So we are going to be developing at least two separate SslStream implementations. For Apple systems, we will be implementing a version on top of Apple's SSL stack, and for other systems we will be developing an implementation on top of Amazon's new SSL library, or the popular OpenSSL variant of the day.

These have the advantage that we would not need to maintain the code, and we benefit from third parties doing all the hard security work and will be suitable for most uses.

For those rare uses that like to handle connections manually, you will have to wait for Mono's new TLS implementation to land.

In Summary

Android, Mac and iOS users can get the latest TLS for HTTP workloads using ModernHttpClient. Mac/iOS users can use the built-in CFNetworkHandler as well.

Soon: OpenSSL/AppleSSL based transports to be available in Mono (post Mono 4.2).

Soon: Advanced .NET SSL use case scenarios will be supported with Mono's new mono-tls stack

Soon: HttpWebRequest and SslStream stacks will be replaced in Mono with Microsoft's implementations.

Posted on 27 Aug 2015 by Miguel de Icaza

Roslyn and Mono

Hello Internet! I wanted to share some updates of Roslyn and Mono.

We have been working towards using Roslyn in two scenarios. As the compiler you get when you use Mono, and as the engine that powers code completion and refactoring in the IDE.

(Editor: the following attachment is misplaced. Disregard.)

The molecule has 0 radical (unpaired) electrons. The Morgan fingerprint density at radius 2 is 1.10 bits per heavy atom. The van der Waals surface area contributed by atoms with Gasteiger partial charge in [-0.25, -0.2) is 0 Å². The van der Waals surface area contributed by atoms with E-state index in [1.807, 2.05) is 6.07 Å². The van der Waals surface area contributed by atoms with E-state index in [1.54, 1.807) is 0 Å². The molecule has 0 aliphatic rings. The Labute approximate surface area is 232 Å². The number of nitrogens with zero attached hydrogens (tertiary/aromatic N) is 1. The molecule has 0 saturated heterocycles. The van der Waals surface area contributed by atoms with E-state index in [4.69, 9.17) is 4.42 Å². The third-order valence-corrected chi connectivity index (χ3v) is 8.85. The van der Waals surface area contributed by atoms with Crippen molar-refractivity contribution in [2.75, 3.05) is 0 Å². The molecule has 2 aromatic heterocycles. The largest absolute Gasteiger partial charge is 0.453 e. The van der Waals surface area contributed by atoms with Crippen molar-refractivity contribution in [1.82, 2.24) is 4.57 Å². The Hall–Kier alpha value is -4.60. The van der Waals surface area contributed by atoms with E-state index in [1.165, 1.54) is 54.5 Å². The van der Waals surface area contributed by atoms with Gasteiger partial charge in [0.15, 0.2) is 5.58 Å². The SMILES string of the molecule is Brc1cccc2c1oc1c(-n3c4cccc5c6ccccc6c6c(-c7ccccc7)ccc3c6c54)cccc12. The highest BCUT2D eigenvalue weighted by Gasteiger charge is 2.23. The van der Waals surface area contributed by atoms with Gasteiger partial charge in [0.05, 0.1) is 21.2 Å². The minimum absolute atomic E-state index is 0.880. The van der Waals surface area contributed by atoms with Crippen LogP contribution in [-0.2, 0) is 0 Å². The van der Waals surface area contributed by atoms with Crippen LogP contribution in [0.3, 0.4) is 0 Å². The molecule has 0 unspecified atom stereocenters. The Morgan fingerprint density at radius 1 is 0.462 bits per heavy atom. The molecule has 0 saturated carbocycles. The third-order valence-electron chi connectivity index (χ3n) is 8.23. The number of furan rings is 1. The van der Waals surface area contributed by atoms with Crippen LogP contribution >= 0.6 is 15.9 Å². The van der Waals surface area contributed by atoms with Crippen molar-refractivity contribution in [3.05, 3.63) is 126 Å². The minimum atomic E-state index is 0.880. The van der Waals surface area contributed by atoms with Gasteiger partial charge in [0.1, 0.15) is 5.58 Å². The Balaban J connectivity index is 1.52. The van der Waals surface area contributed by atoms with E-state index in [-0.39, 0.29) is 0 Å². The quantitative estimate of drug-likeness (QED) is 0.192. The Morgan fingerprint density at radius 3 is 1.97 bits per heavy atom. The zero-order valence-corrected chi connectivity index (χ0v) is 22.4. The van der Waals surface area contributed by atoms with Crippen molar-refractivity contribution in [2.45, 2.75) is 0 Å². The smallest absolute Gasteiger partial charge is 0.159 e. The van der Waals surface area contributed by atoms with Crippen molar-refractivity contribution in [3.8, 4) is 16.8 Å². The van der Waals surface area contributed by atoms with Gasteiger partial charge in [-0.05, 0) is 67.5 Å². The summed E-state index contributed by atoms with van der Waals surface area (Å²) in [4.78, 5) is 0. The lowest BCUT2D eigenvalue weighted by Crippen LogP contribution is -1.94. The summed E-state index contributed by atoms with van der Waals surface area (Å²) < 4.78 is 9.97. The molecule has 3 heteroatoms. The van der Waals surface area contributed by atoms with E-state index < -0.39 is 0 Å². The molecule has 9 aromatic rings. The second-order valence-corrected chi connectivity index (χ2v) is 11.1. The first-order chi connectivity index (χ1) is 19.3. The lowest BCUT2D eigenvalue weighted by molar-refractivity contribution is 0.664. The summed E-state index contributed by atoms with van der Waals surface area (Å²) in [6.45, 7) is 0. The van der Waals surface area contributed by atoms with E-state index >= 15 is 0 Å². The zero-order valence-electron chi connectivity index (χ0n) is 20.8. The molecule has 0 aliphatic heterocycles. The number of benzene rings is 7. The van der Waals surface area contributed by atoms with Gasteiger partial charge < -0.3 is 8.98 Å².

This post is a status update on the work that we have been doing here.

Roslyn on MonoDevelop/XamarinStudio

For the past year, we have been working on replacing the IDE's engine that gives us code completion, refactoring capabilities and formatting capabilities with one powered by Roslyn.

The current engine is powered by a combination of NRefactory and the Mono C# compiler. It is not as powerful, comprehensive or reliable as Roslyn.

Feature-wise, we completed the effort, and we now have a Roslyn-powered branch that uses Roslyn for code completion, refactoring, suggestions and code formatting.

In addition, we ported most of the refactoring capabilities from NRefactory to work on top of Roslyn. These were quite significant. Visual Studio users can try them out by installing the Refactoring Essentials for Visual Studio extension.

While our Roslyn branch is working great and is a pleasure to use, it also consumes more memory and by extension, runs a little slower. This is not Roslyn's fault, but the side effects of leaks and limitations in our code.

Our original plan was to release this for our September release (what we internally call "Cycle 6"), but we decided to pull the feature out from the release to give us time to fix the leaks that affected the Roslyn engine and tune the performance of Roslyn running on Mono.